Neff, a sophomore studying journalism, lives with depression and anxiety. Since the pandemic began and changed the way Ohio University operated, Neff felt a spike in both, due to the massive change of losing her college experience and precious time with her friends.
“Physically, mentally, it was really hard to return home because when you're a student and you found this new freedom, you start living a different way,” Neff said. “It's really hard to return to the same way you were living before.”
Neff isn’t the only one who has been affected mentally by COVID-19. According to a Kaiser Family Foundation poll, more than 30% of adults in the U.S. are “now reporting symptoms consistent with an anxiety and/or depressive disorder” because of the coronavirus pandemic and subsequent economic slump. In Ohio alone, the average weekly data for June 2020 said “34.7 percent of adults in Ohio reported symptoms of anxiety or depressive disorder, compared to 36.5 percent of adults in the U.S.”
Olivia Gemarro, a senior studying english creative writing and sociology, criminology, was diagnosed in her early teens with major depressive disorder, generalized anxiety disorder and a panic disorder, and shares similar feelings with Neff.
Recently, Gemarro and her girlfriend, Autumn, had a COVID-19 scare where Autumn had the symptoms. She tested ultimately negative, but the two-person and two-cat household was concerned because Autumn has asthma and allergies.
“Yes, she tested negative, but we had those few days of uncertainty where I was accepting the fact that she might have it,” said Germarro.
Like Neff, Gemarro has also struggled with the past four months of social isolation.
“I've been struggling with anxiety this whole time, just trying to cope with my life being completely dismantled,” Gemarro said. “And I know it's like everybody's in the same boat, but I feel like a lot of people who suffer from anxiety benefit from having a solid routine for their day-to-day life, and I definitely had that during the semester. To have that stripped away with no warning was hard to deal with.”
Gemarro has also been feeling depressed when she doesn’t want to do anything, and she feels there’s no purpose. For example, one day she took a nap at 12 p.m., and then felt unproductive and shameful for not using “quarantine time” beneficially.
“There's those internal pressures,” Gemarro said. “Nobody is externally pressuring me. It's more just my ambitious student persona coming out and saying, ‘You need to be making this time more worthwhile.’”
Paul Castelino, director of Counseling and Psychological Services, or CPS, at Ohio University, said feelings of anxiety, depression and suicide can be common amid a time like this, filled with a pandemic, racial injustice and economic downfall. Students and faculty might experience increased anxiety, persistent depressive symptoms, feelings of hopelessness and helplessness, sleep difficulties, social isolation, suicidal thoughts and ideation and unhealthy coping techniques, Castelino said.
CPS has had a steady request for ongoing services, and new services are up from previous summers, Castelino said. Students don’t even have to be in Athens. As long as they reside in the state of Ohio, they can seek telehealth services.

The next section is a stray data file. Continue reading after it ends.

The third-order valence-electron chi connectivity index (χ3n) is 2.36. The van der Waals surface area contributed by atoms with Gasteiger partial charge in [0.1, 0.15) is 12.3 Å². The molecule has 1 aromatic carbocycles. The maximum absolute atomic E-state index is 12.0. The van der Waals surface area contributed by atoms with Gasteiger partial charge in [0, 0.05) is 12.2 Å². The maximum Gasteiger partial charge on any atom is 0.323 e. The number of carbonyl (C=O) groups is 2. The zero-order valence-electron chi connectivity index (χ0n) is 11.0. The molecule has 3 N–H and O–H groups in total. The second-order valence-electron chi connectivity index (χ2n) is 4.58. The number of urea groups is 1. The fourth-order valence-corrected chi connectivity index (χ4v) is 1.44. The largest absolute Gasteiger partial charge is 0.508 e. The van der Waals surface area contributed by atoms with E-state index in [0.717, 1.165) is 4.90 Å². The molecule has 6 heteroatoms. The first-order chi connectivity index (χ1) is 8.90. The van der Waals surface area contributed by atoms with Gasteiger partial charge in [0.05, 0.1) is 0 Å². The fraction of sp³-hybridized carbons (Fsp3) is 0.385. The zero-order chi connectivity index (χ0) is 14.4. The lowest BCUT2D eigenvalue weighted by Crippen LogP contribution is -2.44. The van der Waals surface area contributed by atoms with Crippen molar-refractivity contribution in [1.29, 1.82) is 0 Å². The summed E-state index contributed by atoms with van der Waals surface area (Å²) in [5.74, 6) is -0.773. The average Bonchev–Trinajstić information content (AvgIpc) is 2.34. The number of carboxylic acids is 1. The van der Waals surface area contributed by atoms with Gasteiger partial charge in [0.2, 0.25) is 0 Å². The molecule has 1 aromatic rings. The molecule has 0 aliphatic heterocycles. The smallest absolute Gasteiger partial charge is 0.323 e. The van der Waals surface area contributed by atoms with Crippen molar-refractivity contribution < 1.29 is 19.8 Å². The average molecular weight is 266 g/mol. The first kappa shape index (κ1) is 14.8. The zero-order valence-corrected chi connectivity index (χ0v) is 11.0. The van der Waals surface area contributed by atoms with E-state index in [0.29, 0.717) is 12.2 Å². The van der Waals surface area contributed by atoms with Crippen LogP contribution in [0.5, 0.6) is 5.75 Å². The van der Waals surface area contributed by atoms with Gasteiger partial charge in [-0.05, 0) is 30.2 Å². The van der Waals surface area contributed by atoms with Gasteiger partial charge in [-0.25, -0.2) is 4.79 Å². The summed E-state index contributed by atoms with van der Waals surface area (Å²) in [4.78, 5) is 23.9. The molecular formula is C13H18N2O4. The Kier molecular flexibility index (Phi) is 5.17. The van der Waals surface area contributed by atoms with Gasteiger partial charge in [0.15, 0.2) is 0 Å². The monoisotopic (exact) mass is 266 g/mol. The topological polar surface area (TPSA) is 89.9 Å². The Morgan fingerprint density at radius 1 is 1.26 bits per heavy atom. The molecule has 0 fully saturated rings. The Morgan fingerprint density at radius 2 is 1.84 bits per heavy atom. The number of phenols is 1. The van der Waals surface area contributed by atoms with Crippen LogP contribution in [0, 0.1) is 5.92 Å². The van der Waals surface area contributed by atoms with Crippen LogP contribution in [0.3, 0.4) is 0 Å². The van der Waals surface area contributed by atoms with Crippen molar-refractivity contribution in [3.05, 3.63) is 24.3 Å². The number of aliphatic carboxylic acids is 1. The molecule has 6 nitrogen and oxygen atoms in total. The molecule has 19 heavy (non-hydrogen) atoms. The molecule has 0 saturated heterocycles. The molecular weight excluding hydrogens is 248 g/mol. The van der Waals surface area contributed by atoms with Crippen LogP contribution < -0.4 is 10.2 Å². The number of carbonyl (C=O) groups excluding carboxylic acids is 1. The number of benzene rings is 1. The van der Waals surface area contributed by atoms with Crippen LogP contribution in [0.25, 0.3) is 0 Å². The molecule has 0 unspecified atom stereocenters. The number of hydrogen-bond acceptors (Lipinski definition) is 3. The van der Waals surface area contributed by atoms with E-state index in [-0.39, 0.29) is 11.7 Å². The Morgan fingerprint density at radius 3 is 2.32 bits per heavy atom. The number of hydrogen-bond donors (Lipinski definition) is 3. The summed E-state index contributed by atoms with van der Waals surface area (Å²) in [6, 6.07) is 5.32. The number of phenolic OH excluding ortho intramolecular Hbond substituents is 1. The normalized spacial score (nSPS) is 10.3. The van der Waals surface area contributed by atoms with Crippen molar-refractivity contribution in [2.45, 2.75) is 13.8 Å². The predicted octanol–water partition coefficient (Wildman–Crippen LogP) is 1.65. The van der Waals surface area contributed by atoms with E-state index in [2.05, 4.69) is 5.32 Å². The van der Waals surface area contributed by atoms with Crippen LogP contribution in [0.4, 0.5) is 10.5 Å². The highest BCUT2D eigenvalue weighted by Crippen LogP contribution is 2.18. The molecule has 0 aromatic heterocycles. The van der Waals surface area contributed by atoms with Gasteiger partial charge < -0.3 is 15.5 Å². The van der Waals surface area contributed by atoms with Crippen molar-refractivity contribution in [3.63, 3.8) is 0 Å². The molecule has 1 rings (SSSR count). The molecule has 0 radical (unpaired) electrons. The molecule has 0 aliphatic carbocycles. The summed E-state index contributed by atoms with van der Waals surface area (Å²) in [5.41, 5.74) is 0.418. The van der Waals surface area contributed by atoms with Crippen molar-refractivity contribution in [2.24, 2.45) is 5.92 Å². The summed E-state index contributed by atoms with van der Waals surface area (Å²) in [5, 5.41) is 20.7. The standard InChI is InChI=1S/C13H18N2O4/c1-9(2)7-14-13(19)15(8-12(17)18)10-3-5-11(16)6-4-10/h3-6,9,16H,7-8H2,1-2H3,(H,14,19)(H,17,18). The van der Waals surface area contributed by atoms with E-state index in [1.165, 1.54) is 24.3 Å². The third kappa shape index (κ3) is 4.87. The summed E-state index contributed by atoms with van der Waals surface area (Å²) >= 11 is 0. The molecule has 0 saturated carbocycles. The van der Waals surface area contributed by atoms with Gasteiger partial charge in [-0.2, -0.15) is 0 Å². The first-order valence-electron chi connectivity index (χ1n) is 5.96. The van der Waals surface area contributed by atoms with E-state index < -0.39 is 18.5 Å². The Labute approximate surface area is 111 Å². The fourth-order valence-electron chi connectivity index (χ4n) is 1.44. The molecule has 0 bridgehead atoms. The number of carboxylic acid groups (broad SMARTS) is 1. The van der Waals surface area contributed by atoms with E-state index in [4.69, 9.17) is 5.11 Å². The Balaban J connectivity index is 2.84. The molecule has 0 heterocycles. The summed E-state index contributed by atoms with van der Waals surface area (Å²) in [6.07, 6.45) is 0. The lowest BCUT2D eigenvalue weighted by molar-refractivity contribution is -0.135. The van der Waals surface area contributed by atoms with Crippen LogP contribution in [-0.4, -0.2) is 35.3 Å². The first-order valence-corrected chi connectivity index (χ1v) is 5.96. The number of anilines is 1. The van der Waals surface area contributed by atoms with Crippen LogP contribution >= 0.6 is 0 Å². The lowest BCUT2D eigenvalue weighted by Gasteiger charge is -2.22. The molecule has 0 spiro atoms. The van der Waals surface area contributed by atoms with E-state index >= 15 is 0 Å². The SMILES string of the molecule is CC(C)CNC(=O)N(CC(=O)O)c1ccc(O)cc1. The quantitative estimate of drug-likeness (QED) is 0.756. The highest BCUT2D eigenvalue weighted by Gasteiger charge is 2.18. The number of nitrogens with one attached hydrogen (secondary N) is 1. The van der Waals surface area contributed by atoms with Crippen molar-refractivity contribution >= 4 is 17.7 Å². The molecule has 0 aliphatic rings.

Both Gemarro and Neff have been using CPS for their mental health. They also use their own coping mechanisms to continue with their daily life.
“At some point, you kind of just have to live with the illness,” Neff said.
The telehealth services can include a face-to-face video chat (through Microsoft Teams) or a phone therapy session. Instead of going to drop-in through Hudson, students are now directed to call for a phone consultation, with staff available on the phone from 9:45am to 3:15 p.m., Monday through Friday. They will discuss concerns and provide support and schedule the next appointment: whether it’s individual counseling, group counseling or psychiatric consultation.
“I think it is primarily to make sure there is enough social distancing, enough safety … to the extent actually that students don’t mind and are happy that they don’t have to leave their room and walk across their building,” Castelino said.
Castelino is also aware CPS is in Hudson, which is a campus care medical facility, so having traffic to the third floor and paying attention to students’ comfort levels are things of which to be mindful.
Castelino said students can also call the after-hours CPS lifeline.
In the fall, CPS is offering group therapy, the Coping Clinic and some stress management workshops as well. They will all be done virtually.
Neff says some people aren’t comfortable reaching out to CPS and the university, and that’s OK. She feels CPS should be elevated in order for students to succeed with whatever circumstances the pandemic throws at them.
In the fall, Neff hopes that professors are understanding of the current pandemic mixed with students’ mental health, believing that to be crucial to a student’s success. However, she understands everyone is experiencing the same pandemic, but she believes some powerful changes have some out of this.
“I think people are more empathetic,” Neff said. “I think people are more aware of their effects on other people, whether they are physical health or mental health. People have connected in ways lately that I've never seen in my entire life ... I would say it's not forever. We will get through this.”
If you’re feeling suicidal, please talk to somebody. You can reach the National Suicide Prevention Lifeline at 1-800-273-8255; the Trans Lifeline at 877-565-8860; or the Trevor Project at 866-488-7386. Text “START” to Crisis Text Line at 741-741, or in Ohio, text “4HOPE”. If you don’t like the phone, consider using the Lifeline Crisis Chat at www.crisischat.org.